From the Editor-in-Chief:
Kevin Smith, 1963-2002
From the Graphics Editor:
The Night Of The Lamentable Loss
From the Editor-in-Chief:
KEVIN SMITH, 1963-2002
Kevin Smith died February 15, 2002 in a hospital in Beijing, China from injuries resulting from a fall. He left behind a life full of family, friends, acquaintances, appreciative audiences, and many, many fans. It was difficult to be aware of the television show, Xena: Warrior Princess, without noticing Kevin Smith as Ares. He infused into the character a menace, a humor, an attraction, an intelligence, and a presence that was impossible to deny.
In honor of Kevin Smith and the characters that he brought to life on stage and screen, Whoosh! invites all our readers to join us in our appreciation and celebration of his life and work, and in our sadness over the loss of a man who touched many hearts. In this month's issue, friends and fans of Kevin Smith share with us their experiences and remembrances of a short but full life.
Many of his fans and acquaintances have stories that underscore the type of human being Kevin Smith was. It is almost a running joke how just about everyone who had an interaction with him, no matter how small or incidental, had a happy, humorous, wacky, or meaningful anecdote about their encounter with him. Smith made that type of impression on people. He even made it on me.
I had the pleasure of speaking with Kevin Smith on a handful of occasions. I was greatly affected by his warmth and courtesy. He had a genuine humility about him. His knowledge of the show, Xena, and its fandom culture, impressed the heck out of me. He knew the show and he knew Ares like the back of his hand. He had the most adoring habit, which appeared to be unconscious, of relating a conversation directly to whom he was speaking. It was utterly charming.
At my first opportunity to speak with him informally at a convention, I began my usual patter of "I watch Xena, I enjoy the show, I enjoy your portrayal of [fill in the blank], blah blah blah, and I run a webpage." After which, I usually move on, after a handshake or a nod or whatever. But with Kevin, he perked up and asked what website. I said Whoosh!. The guy brightened up with that Kiwi smile of his. Turned out he knew the site and enjoyed it. That made me feel great. Actually, greater than great, but English fails me in finding a word adequate to truly describing how great I felt then. And that was not all! It got better. He further complimented the site, thanked us for including Ares in the Men of Xena Calendar, and for interviewing him so early in the show. I could have died and gone to heaven at that point. But then, he delivered the defining comment. He mentioned he got an idea for an ad-lib he did in a Hercules: The Legendary Journeys episode from reading an article in Whoosh! and it just turned out to be an article that I had written. That utterly floored me. For all I knew, it could have been total B.S., but it did not matter. The fact that an article in a fanzine could inspire an ad-lib from him (or inspire some B.S'ing), and that he would remember the article (which was necessary to do the B.S.'ing, by the way), is pure Kevin Smith in my experience. This guy had a memory that rarely let his fans down. He respected and enjoyed his fan base. Whether he was telling the truth or merely going out of his way to humor a fan, it had the same effect. He was making someone feel good about themselves and that lowly person was a fan. That was a very considerate act.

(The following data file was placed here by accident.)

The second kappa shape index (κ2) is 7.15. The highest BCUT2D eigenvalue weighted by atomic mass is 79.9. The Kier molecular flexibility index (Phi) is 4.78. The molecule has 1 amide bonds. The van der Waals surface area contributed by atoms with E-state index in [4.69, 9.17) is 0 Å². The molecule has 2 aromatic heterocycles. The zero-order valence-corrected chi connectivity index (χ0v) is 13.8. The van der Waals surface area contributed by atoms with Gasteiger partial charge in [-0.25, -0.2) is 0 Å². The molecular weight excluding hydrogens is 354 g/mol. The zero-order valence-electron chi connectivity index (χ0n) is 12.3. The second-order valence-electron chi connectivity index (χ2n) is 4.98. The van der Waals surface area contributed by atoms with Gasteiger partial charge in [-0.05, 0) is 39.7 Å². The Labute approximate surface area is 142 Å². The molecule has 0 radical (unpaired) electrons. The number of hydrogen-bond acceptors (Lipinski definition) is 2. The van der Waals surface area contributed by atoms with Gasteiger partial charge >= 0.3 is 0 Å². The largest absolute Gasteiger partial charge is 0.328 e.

Kevin Smith had a charisma about him that was backed up by a genuineness rarely found in the showbiz world. I obviously was not exposed to the entire person, and we all have our low days and off days and moments we are not proud of. However, it was truly a pleasure to have met him and observed many times and to have experienced firsthand his kindness, patience, and appreciation of his fans.
I encourage all the readers of this website to read this month's issue to get a small sense of what type of person Kevin Smith was. There are few people that I have found in my life that are so ripe for modeling behavior from. I know I wish I could be as giving, as respectful, and kind as I have seen Kevin Smith be in somewhat awkward situations. Even though I only had a few contacts with him in my life, and only saw a small part of his professional work, I feel grateful that I have had the opportunity to have met him and know of his existence. If only more of us could figure out how to just be nice and polite to others, like Kevin Smith for the most part was, I do believe we would live in a better place than we do now.
Kym Masera Taborn
March 5, 2002
From the Graphics Editor:
THE NIGHT OF THE LAMENTABLE LOSS
Kevin Smith's untimely and unfair departure from this world has touched the lives of his family (quite naturally), his friends (quite expectedly), and many, many fans all over the globe. This issue is an opportunity for some of those people to express what they feel about the man and his work, what he and it meant to them, and is an opportunity to help all who participate or read it cope with the most difficult assault on the human heart: grief.
The sentiments expressed in these pages can be emotional, humourous, historical, analytical, artistic, but they are all heartfelt.
There is a tremendous amount of comfort here in this issue. We are all drawn together to express feelings inspired by a man we have various degrees of association with; a man who, in all cases, was liked, respected, and indeed, loved.